Intended for healthcare professionals

Editorials

Varicella vaccine in pregnancy

BMJ 1996; 313 doi: https://doi.org/10.1136/bmj.313.7059.701 (Published 21 September 1996) Cite this as: BMJ 1996;313:701
  1. Daniel S Seidman, Research fellow,
  2. David K Stevenson, Professor of neonatology,
  3. Ann M Arvin, Professor of infectious diseases
  1. Department of Obstetrics and Gynecology, Sheba Medical Center, Tel-Hashomer, Israel
  2. Department of Pediatrics, Stanford University Medical School, Stanford, CA, 94305-5119, USA

    Routine screening and vaccination should be considered

    A live attenuated varicella vaccine was licensed in the United States by the Food and Drug Administration in March 1995. The manufacturer is currently preparing to license the vaccine in Europe. It is now possible for the first time to prevent varicella infection in pregnancy by vaccination before pregnancy. This raises the question of whether the vaccine should be offered to all women of childbearing age who are not known to be immune to varicella.

    Varicella is a highly contagious infection, caused by a DNA herpes virus. Infection occurs in 0.05-0.07% of all pregnancies.1 Non-immune pregnant women are at risk, as are all susceptible adults, for associated complications and mortality when they contract varicella.2 3 Furthermore, intrauterine infection may result in stillbirth or congenital varicella syndrome, characterised by eye defects, limb hypoplasia, skin lesions, and neurological abnormalities.3 4

    Universal immunisation and serological screening of women intending to become pregnant is already implemented for the rubella virus. The major objective of this programme is to prevent maternal rubella infection and its subsequent teratogenic effects. The overall risk of fetal damage associated with rubella is about 85%,5 while the risk related to varicella is only about 2%.2 4 6 In view of the relatively low teratogenicity of varicella (table 1), the need for a similar programme of pre-pregnancy screening and maternal immunisation has been questioned.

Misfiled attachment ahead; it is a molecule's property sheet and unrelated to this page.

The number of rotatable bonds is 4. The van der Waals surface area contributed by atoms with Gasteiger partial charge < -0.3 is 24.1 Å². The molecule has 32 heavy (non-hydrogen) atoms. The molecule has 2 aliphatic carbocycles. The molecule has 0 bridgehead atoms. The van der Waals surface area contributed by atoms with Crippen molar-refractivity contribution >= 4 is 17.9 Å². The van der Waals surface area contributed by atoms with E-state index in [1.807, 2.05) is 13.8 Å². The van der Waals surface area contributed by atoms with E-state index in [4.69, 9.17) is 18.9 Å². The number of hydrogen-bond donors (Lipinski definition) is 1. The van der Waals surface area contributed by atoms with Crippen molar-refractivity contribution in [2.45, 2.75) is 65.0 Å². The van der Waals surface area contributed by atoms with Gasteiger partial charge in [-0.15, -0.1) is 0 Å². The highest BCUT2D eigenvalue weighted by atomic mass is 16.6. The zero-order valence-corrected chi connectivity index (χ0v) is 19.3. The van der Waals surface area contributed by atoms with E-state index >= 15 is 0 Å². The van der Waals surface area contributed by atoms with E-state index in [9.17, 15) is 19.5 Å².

Table 1

    Comparison between varicella and rubella infection in women of childbearing age

    View this table:

    However, in contrast to rubella, varicella causes severe maternal morbidity, and 10-20% of infected women develop varicella pneumonia with mortality as high as 40%.2 Furthermore, if the mother develops the rash in the five days before or the two days after delivery this may result in neonatal varicella, associated with mortality as high as 30%.7 In contrast to rubella,5 reliable prenatal diagnosis of varicella is not available.8 Thus, women who develop chickenpox during pregnancy may face a difficult decision of whether to continue their pregnancy in view of the risk, though small, of serious fetal morbidity. The need to prevent varicella in pregnancy is further emphasised by the fact that no treatment is available to prevent intrauterine transmission. Neither passive immunisation within 96 hours of exposure nor treatment with acyclovir has been shown to prevent intrauterine transmission or to alleviate fetal infection.

    The varicella live attenuated vaccine has been shown to be safe and highly effective in preventing chickenpox in adults.9 The adverse reactions associated with the vaccine are generally limited to mild pain and redness at the injection site. Yet it remains to be determined who should be immunised. Theoretically, only women proved to be non-immune should receive the vaccine. However, the cost of the new varicella vaccine to doctors in the United States is $39 a dose, while testing for antibodies to varicella costs from $32 to $134. Therefore, in areas of low seroprevalence it may be cheaper to immunise all women intending to become pregnant without determining their varicella antibody status.